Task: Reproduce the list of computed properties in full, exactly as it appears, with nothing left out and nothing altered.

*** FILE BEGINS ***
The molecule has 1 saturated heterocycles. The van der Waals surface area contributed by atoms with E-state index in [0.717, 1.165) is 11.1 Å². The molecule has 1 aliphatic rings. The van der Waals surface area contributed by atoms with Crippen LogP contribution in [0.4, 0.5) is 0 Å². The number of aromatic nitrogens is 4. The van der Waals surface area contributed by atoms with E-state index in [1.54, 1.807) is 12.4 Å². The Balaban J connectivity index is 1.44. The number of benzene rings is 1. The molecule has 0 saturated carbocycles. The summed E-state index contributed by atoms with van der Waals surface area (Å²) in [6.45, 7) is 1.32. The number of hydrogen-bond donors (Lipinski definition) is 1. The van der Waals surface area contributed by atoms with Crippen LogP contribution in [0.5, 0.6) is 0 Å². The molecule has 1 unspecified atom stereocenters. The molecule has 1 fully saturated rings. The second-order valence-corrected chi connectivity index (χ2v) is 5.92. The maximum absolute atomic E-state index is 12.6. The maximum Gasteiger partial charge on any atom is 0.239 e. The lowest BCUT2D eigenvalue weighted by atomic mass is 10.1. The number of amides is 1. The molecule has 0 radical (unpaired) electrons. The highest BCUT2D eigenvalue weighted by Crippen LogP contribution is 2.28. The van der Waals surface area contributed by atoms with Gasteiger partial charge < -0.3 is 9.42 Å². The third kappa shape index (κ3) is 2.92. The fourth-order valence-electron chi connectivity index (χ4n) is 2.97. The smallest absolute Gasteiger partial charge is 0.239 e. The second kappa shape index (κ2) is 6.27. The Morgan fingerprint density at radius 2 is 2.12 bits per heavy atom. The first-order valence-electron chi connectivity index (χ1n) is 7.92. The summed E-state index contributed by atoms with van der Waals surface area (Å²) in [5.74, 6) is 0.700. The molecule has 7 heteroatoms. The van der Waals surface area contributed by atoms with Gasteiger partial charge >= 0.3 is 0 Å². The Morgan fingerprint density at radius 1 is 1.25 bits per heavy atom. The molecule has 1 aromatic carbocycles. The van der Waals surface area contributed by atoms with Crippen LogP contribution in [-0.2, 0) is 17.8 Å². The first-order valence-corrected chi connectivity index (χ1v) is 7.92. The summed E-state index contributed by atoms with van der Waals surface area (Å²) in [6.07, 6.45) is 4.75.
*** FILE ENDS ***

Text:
The molecule has 1 saturated heterocycles. The van der Waals surface area contributed by atoms with E-state index in [0.717, 1.165) is 11.1 Å². The molecule has 1 aliphatic rings. The van der Waals surface area contributed by atoms with Crippen LogP contribution in [0.4, 0.5) is 0 Å². The number of aromatic nitrogens is 4. The van der Waals surface area contributed by atoms with E-state index in [1.54, 1.807) is 12.4 Å². The Balaban J connectivity index is 1.44. The number of benzene rings is 1. The molecule has 0 saturated carbocycles. The summed E-state index contributed by atoms with van der Waals surface area (Å²) in [6.45, 7) is 1.32. The number of hydrogen-bond donors (Lipinski definition) is 1. The van der Waals surface area contributed by atoms with Crippen LogP contribution in [0.5, 0.6) is 0 Å². The molecule has 1 unspecified atom stereocenters. The molecule has 1 fully saturated rings. The second-order valence-corrected chi connectivity index (χ2v) is 5.92. The maximum absolute atomic E-state index is 12.6. The maximum Gasteiger partial charge on any atom is 0.239 e. The lowest BCUT2D eigenvalue weighted by atomic mass is 10.1. The number of amides is 1. The molecule has 0 radical (unpaired) electrons. The highest BCUT2D eigenvalue weighted by Crippen LogP contribution is 2.28. The van der Waals surface area contributed by atoms with Gasteiger partial charge < -0.3 is 9.42 Å². The third kappa shape index (κ3) is 2.92. The fourth-order valence-electron chi connectivity index (χ4n) is 2.97. The smallest absolute Gasteiger partial charge is 0.239 e. The second kappa shape index (κ2) is 6.27. The Morgan fingerprint density at radius 2 is 2.12 bits per heavy atom. The first-order valence-electron chi connectivity index (χ1n) is 7.92. The summed E-state index contributed by atoms with van der Waals surface area (Å²) in [5.74, 6) is 0.700. The molecule has 7 heteroatoms. The van der Waals surface area contributed by atoms with Gasteiger partial charge >= 0.3 is 0 Å². The Morgan fingerprint density at radius 1 is 1.25 bits per heavy atom. The molecule has 1 aromatic carbocycles. The van der Waals surface area contributed by atoms with Crippen LogP contribution in [-0.2, 0) is 17.8 Å². The first-order valence-corrected chi connectivity index (χ1v) is 7.92. The summed E-state index contributed by atoms with van der Waals surface area (Å²) in [6.07, 6.45) is 4.75.